Children who spend an excessive amount of time in front of a screen may have an increased risk of attention problems and reduced ability to communicate effectively in the real world. Too much screen time can also increase the risk of weight gain and sleep deprivation, so it is essentially bad for both mental and physical health. With this in mind, parents should try to encourage their children to partake in activities that don’t involve a screen. Here are some suggestions from a private school in Bristol.
The great thing about journaling is that your child can write about whatever they want. For instance, they could keep a gratitude journal in which they jot down some of the things that they appreciate each day, or they could write about their future goals. If they’re interested in nature, they could write about any wildlife they’ve spotted that day or talk about the progress their home-grown vegetables are making. If they like creative writing, they could keep a poetry journal. The options are endless and it’s a great way for them to practise key skills and develop their vocabulary, while taking some much-needed time away from the screen.
2. Arts & Crafts
Again, the options are endless when it comes to arts and crafts. You child could make their own birthday cards for friends and family, create puppets out of socks, or use natural materials like twigs and leaves to craft a sculpture. Arty activities are great for helping them develop their fine motor and hand-eye co-ordination skills, as well as an outlet for self-expression.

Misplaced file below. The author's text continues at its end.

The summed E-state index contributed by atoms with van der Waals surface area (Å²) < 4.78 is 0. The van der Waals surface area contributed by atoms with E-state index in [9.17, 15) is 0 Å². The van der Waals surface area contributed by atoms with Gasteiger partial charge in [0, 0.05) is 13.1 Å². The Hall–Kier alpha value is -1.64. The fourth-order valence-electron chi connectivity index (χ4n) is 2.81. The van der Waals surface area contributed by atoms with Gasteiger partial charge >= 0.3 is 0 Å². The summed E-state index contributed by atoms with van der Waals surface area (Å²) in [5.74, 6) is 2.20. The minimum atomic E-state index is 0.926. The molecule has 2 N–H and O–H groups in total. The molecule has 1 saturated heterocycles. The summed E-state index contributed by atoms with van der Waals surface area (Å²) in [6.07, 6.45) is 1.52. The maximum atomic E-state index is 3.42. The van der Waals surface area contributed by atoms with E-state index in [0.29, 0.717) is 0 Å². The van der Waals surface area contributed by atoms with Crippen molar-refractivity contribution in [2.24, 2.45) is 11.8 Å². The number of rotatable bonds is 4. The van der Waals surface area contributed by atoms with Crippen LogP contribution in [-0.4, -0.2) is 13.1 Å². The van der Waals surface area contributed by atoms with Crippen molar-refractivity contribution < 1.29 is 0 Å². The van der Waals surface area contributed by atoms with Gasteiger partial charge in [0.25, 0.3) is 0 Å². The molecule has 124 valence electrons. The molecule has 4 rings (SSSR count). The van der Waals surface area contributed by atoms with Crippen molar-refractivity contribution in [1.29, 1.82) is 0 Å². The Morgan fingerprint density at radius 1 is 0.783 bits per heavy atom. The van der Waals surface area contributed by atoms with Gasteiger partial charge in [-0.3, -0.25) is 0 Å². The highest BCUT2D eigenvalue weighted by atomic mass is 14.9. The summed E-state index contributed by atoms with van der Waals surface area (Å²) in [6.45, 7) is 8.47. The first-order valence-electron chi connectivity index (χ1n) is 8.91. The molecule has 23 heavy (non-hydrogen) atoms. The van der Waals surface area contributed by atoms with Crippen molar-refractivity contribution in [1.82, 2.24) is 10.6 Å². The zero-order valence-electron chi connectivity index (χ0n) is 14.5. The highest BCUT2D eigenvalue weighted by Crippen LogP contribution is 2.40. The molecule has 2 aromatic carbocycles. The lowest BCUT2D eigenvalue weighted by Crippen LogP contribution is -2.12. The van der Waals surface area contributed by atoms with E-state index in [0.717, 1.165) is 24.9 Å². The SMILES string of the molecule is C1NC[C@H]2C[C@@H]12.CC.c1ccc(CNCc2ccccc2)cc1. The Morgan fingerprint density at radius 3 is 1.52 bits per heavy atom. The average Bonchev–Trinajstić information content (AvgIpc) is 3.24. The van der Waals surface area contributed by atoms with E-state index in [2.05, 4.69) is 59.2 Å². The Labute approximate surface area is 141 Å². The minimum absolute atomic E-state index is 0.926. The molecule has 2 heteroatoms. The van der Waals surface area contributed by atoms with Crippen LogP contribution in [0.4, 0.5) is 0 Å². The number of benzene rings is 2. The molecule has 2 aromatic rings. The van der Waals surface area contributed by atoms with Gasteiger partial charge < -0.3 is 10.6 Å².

For older children, it might be nice for them to spend some time helping out in the community, such as volunteering at a care home or getting a job in a charity store. Alternatively, they could help clear up some little or assist an elderly neighbour with some household chores. There’s nothing as rewarding as helping those in need and giving back.
Kitchen skills are important for young people to develop and can help them with their independence and prepare for adulthood. Perhaps they could prepare one meal a week for the rest of the family or bake some tasty treats. Either way, it’s a fun and rewarding way for them to spend their time.
5. Board Games
Believe it or not, board games are more educational than you might think. Monopoly, for instance, is great for help youngsters with their numeracy skills as it involves basic sums, and Scrabble is a fantastic way for them to develop their vocabulary. Plus, it’s a chance for the whole family to spend some quality time together, bonding and having fun rather than silently watching TV.